-of course manufacturing is better...
-but given the current economic mix... STILL most of the money (i.e. stimulus) would stay in America.

It is very telling that neither Krugman, or Reich are in Obama's administration...

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Response to JCMach1 (Reply #24)

Tue Jan 17, 2012, 01:06 AM

27. Theoretically the real analogy is more like this:

We're keeping our rainforest safe so that other countries can destroy their rainforests to sell us goods, then when their soil runs out, we'll be doing just fine, and having jumped a few technological leaps in the process.

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Response to joshcryer (Reply #27)

Tue Jan 17, 2012, 01:34 AM

29. mon dieu

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Response to JCMach1 (Reply #29)

Tue Jan 17, 2012, 01:53 AM

32. Check it out:

The United States produced 4% of the world’s iron ore output and consumed about 5%: http://minerals.usgs.gov/minerals/pubs/commodity/iron_ore/feoremcs05.pdf

The US produced 2.8 million tonnes of aluminum (half from recycling) and consumed 4.6 million: http://minerals.usgs.gov/minerals/pubs/commodity/aluminum/mcs-2011-alumi.pdf

We have to consume more from elsewhere. I think with the exception of agriculture this is the case with every resource.

What's unfortunate is that other countries don't realize what we're doing. We'll be fully prepared for things like peak oil, for instance. It's going to suck.

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Response to joshcryer (Reply #32)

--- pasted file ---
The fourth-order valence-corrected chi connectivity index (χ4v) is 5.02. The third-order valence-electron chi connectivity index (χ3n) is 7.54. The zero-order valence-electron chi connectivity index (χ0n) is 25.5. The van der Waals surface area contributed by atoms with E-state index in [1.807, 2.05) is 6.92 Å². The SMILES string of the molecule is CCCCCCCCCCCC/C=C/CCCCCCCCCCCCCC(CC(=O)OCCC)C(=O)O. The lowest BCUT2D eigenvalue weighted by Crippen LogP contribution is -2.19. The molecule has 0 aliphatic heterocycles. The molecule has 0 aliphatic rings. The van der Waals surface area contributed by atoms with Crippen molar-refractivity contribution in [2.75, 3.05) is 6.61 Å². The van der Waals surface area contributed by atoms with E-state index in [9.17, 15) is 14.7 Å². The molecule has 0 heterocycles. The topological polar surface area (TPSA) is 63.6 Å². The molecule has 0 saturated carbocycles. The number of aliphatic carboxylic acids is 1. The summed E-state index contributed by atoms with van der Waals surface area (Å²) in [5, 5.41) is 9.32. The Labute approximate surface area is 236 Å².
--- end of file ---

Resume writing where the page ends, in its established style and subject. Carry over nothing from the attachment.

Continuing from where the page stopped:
Tue Jan 17, 2012, 02:25 AM

33. We have bauxite reserves, but no mining

http://en.wikipedia.org/wiki/Bauxite

and apparently we have done little to insure any new supplies of iron ore...

During the 1960's and 1970's, massive pelletizing complexes were built in the Lake Superior District to compensate for the shutdown of the natural ore mines. Today, the district still produces the bulk of the Nation's iron ore, but almost all of the ore being recovered is magnetite. Pellets made from finely ground magnetite concentrate now account for 97% of U.S. usable production (fig. 2). In the late 1980's, blast furnace operators began switching to fluxed pellets in response to environmental restrictions on cokemaking and higher energy costs. This more easily reducible type of pellet is created by adding limestone and/or dolomite to the iron ore concentrate during the balling stage. In 1990, fluxed pellets accounted for 39% of U.S. pellet production... http://minerals.usgs.gov/minerals/pubs/commodity/iron_ore/stat/

Somehow, I suspect the industry remaining is taking advantage of cheap foreign iron supplies... with the notable exception of the automobile industry.

Seems like American business doesn't like miners, or mining.

Can anyone say union?

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Response to JCMach1 (Reply #33)

Tue Jan 17, 2012, 02:28 AM

34. +1, I think that's true, and it's not like a conspiracy or anything.

We just want the cheap stuff first and we've decided to let the rest of the world be our supplier. I think it's wrong, but what can ya do?

The labor movement really needs reinvigoration!